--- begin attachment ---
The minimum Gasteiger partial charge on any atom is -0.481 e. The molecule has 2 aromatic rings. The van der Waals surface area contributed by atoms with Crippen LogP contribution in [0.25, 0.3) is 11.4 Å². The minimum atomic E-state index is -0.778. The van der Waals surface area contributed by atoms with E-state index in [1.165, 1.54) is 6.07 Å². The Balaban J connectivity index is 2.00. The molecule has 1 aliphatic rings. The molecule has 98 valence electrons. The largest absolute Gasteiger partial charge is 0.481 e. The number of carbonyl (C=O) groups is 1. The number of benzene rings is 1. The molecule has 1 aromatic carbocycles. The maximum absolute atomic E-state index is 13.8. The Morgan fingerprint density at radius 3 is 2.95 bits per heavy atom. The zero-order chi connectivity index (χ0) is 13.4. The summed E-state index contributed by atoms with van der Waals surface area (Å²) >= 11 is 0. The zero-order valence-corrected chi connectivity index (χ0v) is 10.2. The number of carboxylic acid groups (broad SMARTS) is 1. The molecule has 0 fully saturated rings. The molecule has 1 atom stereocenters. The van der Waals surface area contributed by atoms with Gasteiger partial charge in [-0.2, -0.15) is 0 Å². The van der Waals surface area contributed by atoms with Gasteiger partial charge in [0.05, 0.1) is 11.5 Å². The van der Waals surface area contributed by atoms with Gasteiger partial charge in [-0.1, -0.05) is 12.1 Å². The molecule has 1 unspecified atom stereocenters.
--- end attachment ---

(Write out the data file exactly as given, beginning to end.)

The minimum Gasteiger partial charge on any atom is -0.481 e. The molecule has 2 aromatic rings. The van der Waals surface area contributed by atoms with Crippen LogP contribution in [0.25, 0.3) is 11.4 Å². The minimum atomic E-state index is -0.778. The van der Waals surface area contributed by atoms with E-state index in [1.165, 1.54) is 6.07 Å². The Balaban J connectivity index is 2.00. The molecule has 1 aliphatic rings. The molecule has 98 valence electrons. The largest absolute Gasteiger partial charge is 0.481 e. The number of carbonyl (C=O) groups is 1. The number of benzene rings is 1. The molecule has 1 aromatic carbocycles. The maximum absolute atomic E-state index is 13.8. The Morgan fingerprint density at radius 3 is 2.95 bits per heavy atom. The zero-order chi connectivity index (χ0) is 13.4. The summed E-state index contributed by atoms with van der Waals surface area (Å²) >= 11 is 0. The zero-order valence-corrected chi connectivity index (χ0v) is 10.2. The number of carboxylic acid groups (broad SMARTS) is 1. The molecule has 0 fully saturated rings. The molecule has 1 atom stereocenters. The van der Waals surface area contributed by atoms with Gasteiger partial charge in [-0.2, -0.15) is 0 Å². The van der Waals surface area contributed by atoms with Gasteiger partial charge in [0.05, 0.1) is 11.5 Å². The van der Waals surface area contributed by atoms with Gasteiger partial charge in [-0.1, -0.05) is 12.1 Å². The molecule has 1 unspecified atom stereocenters.